Roseola, also known as roseola infantum, is a contagious disease that mainly affects babies and children from the ages of 3 months to 2 years, causing symptoms such as sudden high fever, which can go up to 40 ºC, decreased appetite, and irritability - which can last about 3 to 4 days - followed by small pink patches on the child's skin, especially on the torso, neck, and arms, that may or may not be itchy.
This infection is caused by some types of virus of the herpes family, such as human herpes virus types 6 and 7, echovirus 16, adenovirus, among others, which are transmitted through droplets of saliva. So, although infection with the same virus doesn’t happen more than once, it is possible to get roseola more than once if the child is infected with a different virus each time.
Despite causing uncomfortable symptoms, roseola is usually benign, doesn’t cause complications, and heals by itself. However, the pediatrician can prescribe a treatment to relieve the child's symptoms, such as antihistamine ointments to help with itching or paracetamol to control fever.
Roseola lasts about 7 days and its symptoms appear in the following order:
- Sudden onset of high fever, at 38 to 40° C, for about 3 to 4 days;
- Sudden decrease or disappearance of fever;
- Reddish or pinkish patches on the skin, especially on the torso, neck and arms, which last for about 2 to 5 days and disappear without the skin flaking or changing color.
The child may or may not have itchy skin as well as the patches. Other symptoms that may appear in a case of roseola include loss of appetite, cough, runny nose, red throat, lumps all over the body or diarrhea.
The pediatrician's assessment is very important to confirm the diagnosis of roseola, and this is done by checking the child's symptoms so that, if necessary, tests can be done to confirm it, because there are several situations that cause fever and reddish patches in a child.
How it spreads
Roseola spreads through contact with the saliva of another contaminated child through speaking, kissing, coughing, sneezing, or playing with toys contaminated with saliva, and it can even happen before skin patches appear. Symptoms usually appear after 5 to 15 days of contagion, during which time viruses settle and multiply.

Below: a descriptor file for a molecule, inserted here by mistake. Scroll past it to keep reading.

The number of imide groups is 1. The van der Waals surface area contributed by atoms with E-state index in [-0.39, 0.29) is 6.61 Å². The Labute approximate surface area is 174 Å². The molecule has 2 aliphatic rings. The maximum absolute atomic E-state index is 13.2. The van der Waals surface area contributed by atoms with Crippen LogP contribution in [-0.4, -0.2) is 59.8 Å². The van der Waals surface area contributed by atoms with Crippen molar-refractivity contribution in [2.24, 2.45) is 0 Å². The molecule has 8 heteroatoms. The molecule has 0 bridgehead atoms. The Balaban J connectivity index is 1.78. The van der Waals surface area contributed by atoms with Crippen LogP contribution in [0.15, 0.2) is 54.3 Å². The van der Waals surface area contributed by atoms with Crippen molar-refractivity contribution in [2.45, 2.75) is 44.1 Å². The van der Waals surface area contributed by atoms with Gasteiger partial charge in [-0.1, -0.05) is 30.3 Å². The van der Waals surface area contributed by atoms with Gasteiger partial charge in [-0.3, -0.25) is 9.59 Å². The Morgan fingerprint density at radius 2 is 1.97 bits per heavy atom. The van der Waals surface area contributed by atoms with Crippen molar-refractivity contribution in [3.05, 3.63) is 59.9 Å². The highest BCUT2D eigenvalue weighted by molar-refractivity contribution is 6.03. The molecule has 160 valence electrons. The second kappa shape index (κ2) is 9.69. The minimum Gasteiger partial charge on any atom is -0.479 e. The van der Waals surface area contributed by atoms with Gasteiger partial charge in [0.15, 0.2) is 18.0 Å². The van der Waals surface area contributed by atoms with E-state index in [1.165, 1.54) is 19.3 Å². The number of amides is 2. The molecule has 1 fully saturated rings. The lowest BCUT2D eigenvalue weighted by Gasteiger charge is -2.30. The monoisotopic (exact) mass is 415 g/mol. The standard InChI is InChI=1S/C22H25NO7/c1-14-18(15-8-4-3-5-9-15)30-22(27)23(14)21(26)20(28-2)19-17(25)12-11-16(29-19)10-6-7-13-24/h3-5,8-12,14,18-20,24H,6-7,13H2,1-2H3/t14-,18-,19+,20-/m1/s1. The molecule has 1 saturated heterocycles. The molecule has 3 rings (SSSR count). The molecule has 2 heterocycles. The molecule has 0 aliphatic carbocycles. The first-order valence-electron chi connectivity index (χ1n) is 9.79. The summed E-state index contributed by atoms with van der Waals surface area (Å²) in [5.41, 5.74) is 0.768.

This infection is usually not transmitted to adults because most individuals have defenses for roseola, even if they have never had the disease, but it is possible for an adult to contract roseola if their immune system is weakened. It is also rare for a pregnant woman to become infected with the roseola virus and develop the disease during pregnancy, however, even if she does become infected, there are no complications for the fetus.
How to treat
Roseola is benign and usually heals naturally. The treatment is indicated by the pediatrician and consists of controlling the symptoms of the disease, mainly using paracetamol or dipyrone to decrease the fever and so avoid febrile seizures.
In addition to drugs, there are other measures that can help control fever, such as:
- Dressing the child in light clothing;
- Avoiding quilts and blankets, even if in winter;
- Bathing the child only with slightly warm water;
- Placing a cloth soaked in cold water on the child's forehead and also under the armpits for a few minutes.
By following these guidelines, the fever should go down a little without having to resort to medication, but the child should be checked for fever several times a day. Day care or contact with other children while sick should be avoided.
Another way to help treatment and reduce fever is ash tree tea, as it has antipyretic properties.